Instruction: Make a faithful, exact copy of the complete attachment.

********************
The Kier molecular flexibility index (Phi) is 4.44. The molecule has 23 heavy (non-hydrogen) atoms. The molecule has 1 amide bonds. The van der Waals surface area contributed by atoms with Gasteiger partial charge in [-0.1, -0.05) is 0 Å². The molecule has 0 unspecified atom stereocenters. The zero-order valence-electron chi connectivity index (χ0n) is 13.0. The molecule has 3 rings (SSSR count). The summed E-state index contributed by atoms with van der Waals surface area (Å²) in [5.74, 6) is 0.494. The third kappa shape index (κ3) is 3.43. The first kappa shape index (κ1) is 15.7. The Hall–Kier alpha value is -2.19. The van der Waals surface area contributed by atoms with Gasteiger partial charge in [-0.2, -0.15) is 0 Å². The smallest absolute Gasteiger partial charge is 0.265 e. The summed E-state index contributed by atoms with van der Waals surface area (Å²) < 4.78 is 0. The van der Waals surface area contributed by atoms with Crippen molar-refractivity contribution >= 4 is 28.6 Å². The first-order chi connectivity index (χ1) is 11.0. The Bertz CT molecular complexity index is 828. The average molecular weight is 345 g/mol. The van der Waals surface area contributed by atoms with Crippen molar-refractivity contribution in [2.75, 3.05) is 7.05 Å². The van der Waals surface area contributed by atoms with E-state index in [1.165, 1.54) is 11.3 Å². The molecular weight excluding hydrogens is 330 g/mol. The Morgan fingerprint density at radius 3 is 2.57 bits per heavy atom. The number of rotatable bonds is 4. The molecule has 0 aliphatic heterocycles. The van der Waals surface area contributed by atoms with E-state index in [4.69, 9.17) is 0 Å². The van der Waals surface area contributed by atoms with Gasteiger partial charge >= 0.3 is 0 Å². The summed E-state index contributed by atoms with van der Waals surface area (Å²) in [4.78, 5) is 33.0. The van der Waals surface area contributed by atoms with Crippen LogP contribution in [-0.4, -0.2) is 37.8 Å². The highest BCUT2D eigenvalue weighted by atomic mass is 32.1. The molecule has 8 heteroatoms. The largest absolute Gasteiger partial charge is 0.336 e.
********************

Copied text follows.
The Kier molecular flexibility index (Phi) is 4.44. The molecule has 23 heavy (non-hydrogen) atoms. The molecule has 1 amide bonds. The van der Waals surface area contributed by atoms with Gasteiger partial charge in [-0.1, -0.05) is 0 Å². The molecule has 0 unspecified atom stereocenters. The zero-order valence-electron chi connectivity index (χ0n) is 13.0. The molecule has 3 rings (SSSR count). The summed E-state index contributed by atoms with van der Waals surface area (Å²) in [5.74, 6) is 0.494. The third kappa shape index (κ3) is 3.43. The first kappa shape index (κ1) is 15.7. The Hall–Kier alpha value is -2.19. The van der Waals surface area contributed by atoms with Gasteiger partial charge in [-0.2, -0.15) is 0 Å². The smallest absolute Gasteiger partial charge is 0.265 e. The summed E-state index contributed by atoms with van der Waals surface area (Å²) < 4.78 is 0. The van der Waals surface area contributed by atoms with Crippen molar-refractivity contribution >= 4 is 28.6 Å². The first-order chi connectivity index (χ1) is 11.0. The Bertz CT molecular complexity index is 828. The average molecular weight is 345 g/mol. The van der Waals surface area contributed by atoms with Crippen molar-refractivity contribution in [2.75, 3.05) is 7.05 Å². The van der Waals surface area contributed by atoms with E-state index in [1.165, 1.54) is 11.3 Å². The molecular weight excluding hydrogens is 330 g/mol. The Morgan fingerprint density at radius 3 is 2.57 bits per heavy atom. The number of rotatable bonds is 4. The molecule has 0 aliphatic heterocycles. The van der Waals surface area contributed by atoms with E-state index in [4.69, 9.17) is 0 Å². The van der Waals surface area contributed by atoms with Gasteiger partial charge >= 0.3 is 0 Å². The summed E-state index contributed by atoms with van der Waals surface area (Å²) in [4.78, 5) is 33.0. The van der Waals surface area contributed by atoms with Crippen LogP contribution in [-0.4, -0.2) is 37.8 Å². The highest BCUT2D eigenvalue weighted by atomic mass is 32.1. The molecule has 8 heteroatoms. The largest absolute Gasteiger partial charge is 0.336 e.